Type 1 Diabetes

Low-carb diet recommended for diabetics

A new study involving researchers from the University of Alabama at Birmingham and other institutions says patients with Type 1 and Type 2 diabetes should eat a diet low in carbohydrates.

Jul 29, 2014
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Mysterious esophagus disease is autoimmune after all

(Medical Xpress)—Achalasia is a rare disease – it affects 1 in 100,000 people – characterized by a loss of nerve cells in the esophageal wall. While its cause remains unknown, a new study by a team of researchers at ...

Jul 22, 2014
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Inadequate support in schools for diabetic children

The project entitled 'Young people with diabetes and their peers' led by Dr Brooks – who is a psychologist with the University of Huddersfield's Centre for Applied Psychological and Health Research – set out to examine ...

Jul 11, 2014
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Immune protein could stop diabetes in its tracks

Melbourne researchers have identified an immune protein that has the potential to stop or reverse the development of type 1 diabetes in its early stages, before insulin-producing cells have been destroyed.

May 20, 2013
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Cause of genetic disorder found in 'dark matter' of DNA

For the first time, scientists have used new technology which analyses the whole genome to find the cause of a genetic disease in what was previously referred to as "junk DNA". Pancreatic agenesis results in babies being ...

Nov 10, 2013
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Diabetes mellitus type 1 (Type 1 diabetes, T1DM, IDDM, or, formerly, juvenile diabetes) is a form of diabetes mellitus that results from autoimmune destruction of insulin-producing beta cells of the pancreas. The subsequent lack of insulin leads to increased blood and urine glucose. The classical symptoms are polyuria (frequent urination), polydipsia (increased thirst), polyphagia (increased hunger), and weight loss.

Incidence varies from 8-17/100,000 in Northern Europe and the U.S., with a high of about 35/100,000 in Scandinavia, to a low of 1/100,000 in Japan and China.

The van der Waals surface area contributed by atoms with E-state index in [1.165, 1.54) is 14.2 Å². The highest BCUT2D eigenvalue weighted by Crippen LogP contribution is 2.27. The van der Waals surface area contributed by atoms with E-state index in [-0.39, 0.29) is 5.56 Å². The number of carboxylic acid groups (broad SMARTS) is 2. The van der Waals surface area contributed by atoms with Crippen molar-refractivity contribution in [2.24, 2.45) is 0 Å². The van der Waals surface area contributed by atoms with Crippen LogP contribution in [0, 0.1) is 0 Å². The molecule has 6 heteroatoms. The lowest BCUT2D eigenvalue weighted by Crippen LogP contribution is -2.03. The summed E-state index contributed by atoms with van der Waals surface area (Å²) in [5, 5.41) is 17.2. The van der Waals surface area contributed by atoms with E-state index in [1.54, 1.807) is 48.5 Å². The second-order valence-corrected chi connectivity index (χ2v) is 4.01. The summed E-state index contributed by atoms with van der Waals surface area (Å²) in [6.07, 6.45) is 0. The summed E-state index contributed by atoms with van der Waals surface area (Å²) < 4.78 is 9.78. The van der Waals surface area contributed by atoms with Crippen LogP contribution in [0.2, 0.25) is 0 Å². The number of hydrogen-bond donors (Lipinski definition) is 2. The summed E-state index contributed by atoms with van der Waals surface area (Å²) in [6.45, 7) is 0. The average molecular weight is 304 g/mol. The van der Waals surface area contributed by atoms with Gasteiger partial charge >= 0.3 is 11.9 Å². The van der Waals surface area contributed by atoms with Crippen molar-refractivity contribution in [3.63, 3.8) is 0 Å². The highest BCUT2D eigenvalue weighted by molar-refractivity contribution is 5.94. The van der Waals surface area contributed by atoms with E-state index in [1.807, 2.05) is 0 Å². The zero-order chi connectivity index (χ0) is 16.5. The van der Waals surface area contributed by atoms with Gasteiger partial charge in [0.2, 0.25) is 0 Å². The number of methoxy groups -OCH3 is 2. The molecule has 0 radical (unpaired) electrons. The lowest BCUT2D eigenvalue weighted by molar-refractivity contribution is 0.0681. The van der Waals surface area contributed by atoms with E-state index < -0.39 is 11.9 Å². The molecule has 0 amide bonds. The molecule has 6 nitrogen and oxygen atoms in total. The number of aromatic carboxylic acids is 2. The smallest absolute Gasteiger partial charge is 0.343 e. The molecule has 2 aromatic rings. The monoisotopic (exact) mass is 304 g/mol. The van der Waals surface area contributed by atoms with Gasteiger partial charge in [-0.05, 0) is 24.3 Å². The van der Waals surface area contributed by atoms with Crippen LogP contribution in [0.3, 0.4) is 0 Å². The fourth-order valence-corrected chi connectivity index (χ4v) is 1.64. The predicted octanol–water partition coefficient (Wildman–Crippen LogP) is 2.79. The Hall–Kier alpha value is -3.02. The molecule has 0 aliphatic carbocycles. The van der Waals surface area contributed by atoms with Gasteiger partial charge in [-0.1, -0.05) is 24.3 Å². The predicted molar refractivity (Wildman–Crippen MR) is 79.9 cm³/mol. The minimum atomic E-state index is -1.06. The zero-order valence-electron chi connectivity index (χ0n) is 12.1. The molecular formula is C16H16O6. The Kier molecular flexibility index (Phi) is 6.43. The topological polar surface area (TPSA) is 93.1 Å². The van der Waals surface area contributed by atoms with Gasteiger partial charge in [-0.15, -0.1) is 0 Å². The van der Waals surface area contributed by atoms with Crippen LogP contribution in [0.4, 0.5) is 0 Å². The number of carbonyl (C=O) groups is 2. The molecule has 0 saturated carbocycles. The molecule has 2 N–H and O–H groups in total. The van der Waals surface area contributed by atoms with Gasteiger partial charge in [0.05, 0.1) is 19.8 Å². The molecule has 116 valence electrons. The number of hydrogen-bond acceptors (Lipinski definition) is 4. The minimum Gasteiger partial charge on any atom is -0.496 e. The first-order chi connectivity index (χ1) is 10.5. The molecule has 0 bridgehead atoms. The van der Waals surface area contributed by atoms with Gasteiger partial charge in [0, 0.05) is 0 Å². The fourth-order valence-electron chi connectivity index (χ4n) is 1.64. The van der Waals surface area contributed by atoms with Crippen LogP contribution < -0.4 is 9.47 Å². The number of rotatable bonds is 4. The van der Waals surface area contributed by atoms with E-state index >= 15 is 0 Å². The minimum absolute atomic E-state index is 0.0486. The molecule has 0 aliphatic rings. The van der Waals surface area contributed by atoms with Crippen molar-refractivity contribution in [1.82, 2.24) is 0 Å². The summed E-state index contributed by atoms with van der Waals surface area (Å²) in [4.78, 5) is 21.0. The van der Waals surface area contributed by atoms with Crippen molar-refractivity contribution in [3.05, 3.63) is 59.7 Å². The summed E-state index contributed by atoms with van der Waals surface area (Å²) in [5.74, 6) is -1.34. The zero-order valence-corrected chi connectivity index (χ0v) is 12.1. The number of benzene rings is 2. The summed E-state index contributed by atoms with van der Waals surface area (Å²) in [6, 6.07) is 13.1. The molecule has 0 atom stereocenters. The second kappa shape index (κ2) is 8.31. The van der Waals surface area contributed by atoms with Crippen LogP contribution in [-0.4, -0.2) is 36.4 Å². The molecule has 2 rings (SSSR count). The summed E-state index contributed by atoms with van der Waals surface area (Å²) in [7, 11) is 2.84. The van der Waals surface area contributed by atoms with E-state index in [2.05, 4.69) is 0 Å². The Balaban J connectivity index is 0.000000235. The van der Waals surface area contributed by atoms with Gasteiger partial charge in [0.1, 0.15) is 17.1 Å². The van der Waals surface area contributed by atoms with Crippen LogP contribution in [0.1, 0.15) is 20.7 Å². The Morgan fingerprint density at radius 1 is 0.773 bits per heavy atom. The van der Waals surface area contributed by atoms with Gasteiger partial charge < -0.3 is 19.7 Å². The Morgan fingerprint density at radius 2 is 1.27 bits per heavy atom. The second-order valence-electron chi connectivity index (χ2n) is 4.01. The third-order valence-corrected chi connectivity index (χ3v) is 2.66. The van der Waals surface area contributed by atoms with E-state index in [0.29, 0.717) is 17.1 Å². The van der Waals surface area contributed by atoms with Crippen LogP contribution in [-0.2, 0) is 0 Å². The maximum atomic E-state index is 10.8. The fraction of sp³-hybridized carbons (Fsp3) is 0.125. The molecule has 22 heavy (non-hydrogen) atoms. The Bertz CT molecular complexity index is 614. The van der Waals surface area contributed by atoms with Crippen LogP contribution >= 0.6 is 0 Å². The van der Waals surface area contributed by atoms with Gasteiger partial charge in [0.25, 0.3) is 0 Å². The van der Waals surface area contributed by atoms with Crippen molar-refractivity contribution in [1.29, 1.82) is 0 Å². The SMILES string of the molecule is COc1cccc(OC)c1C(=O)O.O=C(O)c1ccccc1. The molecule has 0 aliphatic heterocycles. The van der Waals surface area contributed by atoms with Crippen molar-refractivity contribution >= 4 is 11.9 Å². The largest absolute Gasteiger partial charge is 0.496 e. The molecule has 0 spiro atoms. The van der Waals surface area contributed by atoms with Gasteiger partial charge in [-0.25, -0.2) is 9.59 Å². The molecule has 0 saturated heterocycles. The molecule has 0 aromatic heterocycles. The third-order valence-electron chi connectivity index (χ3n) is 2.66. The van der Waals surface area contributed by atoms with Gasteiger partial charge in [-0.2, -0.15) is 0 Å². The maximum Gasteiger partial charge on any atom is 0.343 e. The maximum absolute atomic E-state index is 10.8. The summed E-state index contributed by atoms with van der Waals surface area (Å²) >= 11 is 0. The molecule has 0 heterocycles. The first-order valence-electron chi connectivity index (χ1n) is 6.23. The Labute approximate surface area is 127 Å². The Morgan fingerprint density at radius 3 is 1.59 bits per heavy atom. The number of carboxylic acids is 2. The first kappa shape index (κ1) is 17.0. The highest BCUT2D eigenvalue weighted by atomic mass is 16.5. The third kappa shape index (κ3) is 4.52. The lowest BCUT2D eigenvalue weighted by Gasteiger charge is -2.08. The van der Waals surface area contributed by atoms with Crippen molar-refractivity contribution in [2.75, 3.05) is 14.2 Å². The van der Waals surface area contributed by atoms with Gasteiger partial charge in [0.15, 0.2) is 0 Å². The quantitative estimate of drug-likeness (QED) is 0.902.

Eventually, type 1 diabetes is fatal unless treated with insulin. Injection is the most common method of administering insulin; other methods are insulin pumps and inhaled insulin. Pancreatic transplants have been used. Pancreatic islet cell transplantation is experimental, though growing.

Most people who develop type 1 are otherwise healthy. Although the cause of type 1 diabetes is still not fully understood, it is believed to be of immunological origin.

Type 1 can be distinguished from type 2 diabetes via a C-peptide assay, which measures endogenous insulin production.

Type 1 treatment must be continued indefinitely in all cases. Treatment is not intended to significantly impair normal activities, and can be done adequately if sufficient patient training, awareness, appropriate care, discipline in testing and dosing of insulin is taken. However, treatment remains quite burdensome for many people. Complications may be associated with both low blood sugar and high blood sugar, both largely due to the non-physiological manner in which insulin is replaced. Low blood sugar may lead to seizures or episodes of unconsciousness and requires emergency treatment. High blood sugar may lead to increased fatigue and can also result in long term damage to organs.

This text uses material from Wikipedia licensed under CC BY-SA

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